2019 sees a re-branding of the team events at the World Team Championships. National Teams will compete in the World, Nation and Challenge Cups. Regular competitors Austria, Czech Republic, France, Germany, Great Britain, Netherlands and Switzerland will face relative newcomers to team Racketlon events, India and the USA.
Whether a first-team trying to earn a place at the top table that is the World Cup or for the status as the best second, third or even fourth team in the World, every player across the Nation and Challenge Cup will be laying it all on the line for their national pride. Because there is no better feeling in sport than pulling on your national jersey and playing for your country.
The match format is two men’s singles, a women’s singles and a men’s doubles with four men and one woman needed per match. No player can double up in the tie. As always, it is every point counts, as the team with the most will win the tie. If it comes to it, the Men’s Singles 2 will play the gumi-arms.
In this article, we’ll tackle the FIR Nations Cup and FIR Challenge Cup draws. The draw for the FIR World Cup will be completed the night before the competition begins.
FIR Nations Cup: Defending Champions Are Top Seeds Amid Draw Quirk!
Champions in Zurich last time out, Great Britain 2 are the top seeds for this event and were placed in Group A. There was a quirk, however, to determine who joined them as second seeds.
The seedings are based on the sum of the top three men and the top lady’s rankings. France 2 and Netherlands 1 both had a combined total of 298, meaning that a random draw had to be performed to determine who would be the second seeds, the loser would return to the pot with the other five nations to be drawn. The Netherlands were drawn and declared second seeds and head Group B.
Additionally, as no two teams from any one nation can play each other in the group stage, Great Britain 3 were added to Group B, leaving Austria 2, France 2, Czechia 2, Germany 2 and Switzerland 2 to be drawn amongst the two groups.
Top seeds GB2 look like the favourites for Group A, especially when they can call on talented players such as Matilda Parslow, who has won three out of three World Tour Women’s B titles in 2019. However, with France 2, Austria 2 and Switzerland 2 in the group, it looks like a Battle Royale will ensue to find out who will also qualify for the semi-finals alongside GB2. There is also a potentially tasty battle between good friends Patrick Burgi (Switzerland 2) and Roland Pichler (Austria 2) in this mix.
If Group A is a Battle Royale, then Group B is a full-blown Hunger Games Quarter Quell. Second seeds the Netherlands face a real battle to make the semi-finals past Germany 2, Czechia 2 and Great Britain 3. The Dutch side, however, know all about earning victory. They have earned their spot in the Nations Cup by dominating the Challenge Cup’s predecessor, Division 2, last year in Zurich. They went unbeaten to be crowned champions and earn promotion and that determination will be necessary once again.
Elsewhere in the group, Germany 2 are calling on the talents of Korbinian Heim and Beatrice Dommasch amongst others. Meanwhile, Czechia 2 and Great Britain 3 bring bags of experience to the table with the likes of Jack Bishop and Hana Rabova! When you take all this into consideration this group is going to be filled with some very hard-fought racketlon.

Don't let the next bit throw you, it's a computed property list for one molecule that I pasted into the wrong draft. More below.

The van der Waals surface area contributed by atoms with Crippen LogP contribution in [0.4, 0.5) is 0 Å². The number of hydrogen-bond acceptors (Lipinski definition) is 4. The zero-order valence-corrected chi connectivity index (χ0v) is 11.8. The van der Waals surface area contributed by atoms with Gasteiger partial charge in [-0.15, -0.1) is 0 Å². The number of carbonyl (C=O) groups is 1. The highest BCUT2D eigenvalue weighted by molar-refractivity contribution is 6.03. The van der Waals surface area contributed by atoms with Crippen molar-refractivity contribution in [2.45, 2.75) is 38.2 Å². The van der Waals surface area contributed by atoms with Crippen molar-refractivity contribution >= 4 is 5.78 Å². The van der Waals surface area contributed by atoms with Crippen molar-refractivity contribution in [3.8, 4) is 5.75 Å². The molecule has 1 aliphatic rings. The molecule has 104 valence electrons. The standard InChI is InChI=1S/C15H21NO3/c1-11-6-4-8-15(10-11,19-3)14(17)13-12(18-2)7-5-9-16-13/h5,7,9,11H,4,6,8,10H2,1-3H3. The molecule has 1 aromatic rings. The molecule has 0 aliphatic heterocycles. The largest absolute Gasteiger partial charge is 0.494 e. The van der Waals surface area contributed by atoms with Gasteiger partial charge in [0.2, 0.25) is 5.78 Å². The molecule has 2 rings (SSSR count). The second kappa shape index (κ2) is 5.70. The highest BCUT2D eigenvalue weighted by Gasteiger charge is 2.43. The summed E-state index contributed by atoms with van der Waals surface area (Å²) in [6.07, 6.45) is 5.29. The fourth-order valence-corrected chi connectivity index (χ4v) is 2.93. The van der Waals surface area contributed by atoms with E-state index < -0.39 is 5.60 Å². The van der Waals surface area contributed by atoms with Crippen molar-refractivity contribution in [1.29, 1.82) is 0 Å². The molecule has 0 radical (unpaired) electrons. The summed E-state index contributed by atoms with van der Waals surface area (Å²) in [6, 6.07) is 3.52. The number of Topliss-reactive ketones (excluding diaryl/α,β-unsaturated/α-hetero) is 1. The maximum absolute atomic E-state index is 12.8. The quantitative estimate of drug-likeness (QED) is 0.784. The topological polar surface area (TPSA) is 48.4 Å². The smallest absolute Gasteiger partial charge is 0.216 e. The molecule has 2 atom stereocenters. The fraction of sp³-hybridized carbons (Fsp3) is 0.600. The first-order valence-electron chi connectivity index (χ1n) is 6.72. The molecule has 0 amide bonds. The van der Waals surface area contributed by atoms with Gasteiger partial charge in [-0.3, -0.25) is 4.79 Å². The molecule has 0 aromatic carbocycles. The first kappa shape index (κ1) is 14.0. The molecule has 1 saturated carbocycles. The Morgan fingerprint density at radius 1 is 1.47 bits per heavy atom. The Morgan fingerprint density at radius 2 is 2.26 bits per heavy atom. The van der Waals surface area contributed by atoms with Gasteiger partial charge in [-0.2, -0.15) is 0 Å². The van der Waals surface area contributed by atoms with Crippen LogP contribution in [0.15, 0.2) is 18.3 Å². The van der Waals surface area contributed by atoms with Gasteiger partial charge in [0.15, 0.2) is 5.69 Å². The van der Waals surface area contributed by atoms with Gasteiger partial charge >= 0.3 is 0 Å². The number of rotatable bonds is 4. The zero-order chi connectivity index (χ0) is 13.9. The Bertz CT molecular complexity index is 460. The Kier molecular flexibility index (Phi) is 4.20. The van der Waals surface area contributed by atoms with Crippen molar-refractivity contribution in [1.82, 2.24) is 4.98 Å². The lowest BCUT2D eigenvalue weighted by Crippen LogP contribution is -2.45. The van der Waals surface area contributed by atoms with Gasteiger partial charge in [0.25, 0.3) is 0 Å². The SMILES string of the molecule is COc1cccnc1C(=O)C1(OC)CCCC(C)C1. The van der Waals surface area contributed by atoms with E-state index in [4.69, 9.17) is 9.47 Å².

Beyond the group stages, who knows what will happen. You feel that whoever wins this will have worked as hard as any team in the history of this competition to achieve the Nations Cup World Title.
FIR Challenge Cup: New Nations Looking to Leave a Mark in FIR Challenge Cup
Old foes may meet, with top seeds Germany 3 and second seeds Great Britain 4 in Groups A and B respectively. Austria 3 are also here, representing the traditional Racketlon nations. But, probably the most exciting feature in this draw is the presence of India, who are fielding two sides as they debut in the World Team Championships.
India is rapidly developing as a Racketlon nation with individual players already making waves on the World Tour, a recent event in India featuring 150 players and an upcoming International Challenger in 2020. They are a welcome addition to this event and will be looking for some scalps off their more experienced rivals. The USA are also back after a debut in 2018, and they will be keen to build on the strong impression they left in Zurich.
Looking at the groups and teams, top seeds Germany look like favourites to make it to the medal matches. A wealth of experience is dotted throughout their line-up, such as Marco Genzel and Tim Vaclahovsky who are both top 100 players.
Meanwhile, in Group B, the India 1 side boasts two exceptional players in Adarsh Vikram Narayanaswamy and Ashutosh Avinash Pednekar. Second seeds GB4 and Austria 3 will eagerly be scouting out the rest of the Indian squad. Both sides have experienced captains in Martina Meissl and James Pope, who will be drawing on all their knowledge to give their sides the best chance of success.
Always hard to predict in team events, but I would be surprised if we don’t see India 1 and Germany 3 in the mix for the medals. Could the Indians have a dream debut in the team event and be crowned Challenge Cup World Champions? Who knows, it would make for a fairy-tale start to their national side representation!
The full World Team Championship draws are available to see in full here.
James Pope / FIR Contributor
Image Credit / Rene Zwald